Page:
Surge in deepfake “Face Swap” attacks puts remote identity verification at risk

New research shows a 704% increase in deepfake “face swap” attacks from the first to the second half of 2023.

A report from biometric firm iProov warns that “face-swapping” fraudsters are increasingly using off-the-shelf tools to create manipulated images and videos.

iProov’s analysts are tracking over 100 face swap apps and repositories, meaning that there is a wide selection of low-cost, easily accessible generative AI tools that can create highly convincing deepfakes to trick humans and some remote identity verification solutions that do a “liveness” test.

A “liveness” test will typically ask an individual to look into a webcam, perhaps turning their head from side to side, in order to prove that they are both a real person and to compare their appearance to identity documents.


According to the report, the most commonly used face swap tools by malicious actors are SwapFace, DeepFaceLive, and Swapstream.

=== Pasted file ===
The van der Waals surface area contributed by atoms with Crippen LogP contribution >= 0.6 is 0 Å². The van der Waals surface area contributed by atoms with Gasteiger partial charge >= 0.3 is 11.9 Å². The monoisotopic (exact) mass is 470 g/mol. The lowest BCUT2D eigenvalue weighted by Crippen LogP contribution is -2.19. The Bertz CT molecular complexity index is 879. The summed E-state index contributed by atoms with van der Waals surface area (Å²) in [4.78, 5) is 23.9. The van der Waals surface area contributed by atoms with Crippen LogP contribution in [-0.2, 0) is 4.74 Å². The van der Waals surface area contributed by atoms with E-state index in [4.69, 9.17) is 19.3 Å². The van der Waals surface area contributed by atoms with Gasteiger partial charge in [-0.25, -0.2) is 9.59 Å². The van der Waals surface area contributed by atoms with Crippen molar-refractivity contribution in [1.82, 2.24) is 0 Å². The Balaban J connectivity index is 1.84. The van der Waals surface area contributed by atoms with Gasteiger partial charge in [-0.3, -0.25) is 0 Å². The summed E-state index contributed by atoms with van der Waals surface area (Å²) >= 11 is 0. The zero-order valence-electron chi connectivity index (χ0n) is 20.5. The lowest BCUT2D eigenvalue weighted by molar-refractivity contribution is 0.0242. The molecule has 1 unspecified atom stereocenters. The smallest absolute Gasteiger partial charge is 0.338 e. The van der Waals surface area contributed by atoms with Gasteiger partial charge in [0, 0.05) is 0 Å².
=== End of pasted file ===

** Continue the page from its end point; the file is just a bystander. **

Google Trends shows a steady increase in searches for the tools in the last year.

The face-swapping software can create a highly convincing synthetic video, which is fed to a virtual camera that mimics a genuine webcam. This tricks a remote identity verification system into believing the subject’s “liveness” and trusting their identity.

Most face swap tools offer a free tier, allowing users to experiment with the technology at no cost. This has made the technology more attractive to malicious actors.

As deepfake technology is adopted more and more by identity fraudsters, an “arms race” will develop. Security firms will be battling to detect synthetic media, and the bad guys will be attempting to avoid detection.

Editor’s Note: The opinions expressed in this guest author article are solely those of the contributor and do not necessarily reflect those of Tripwire.

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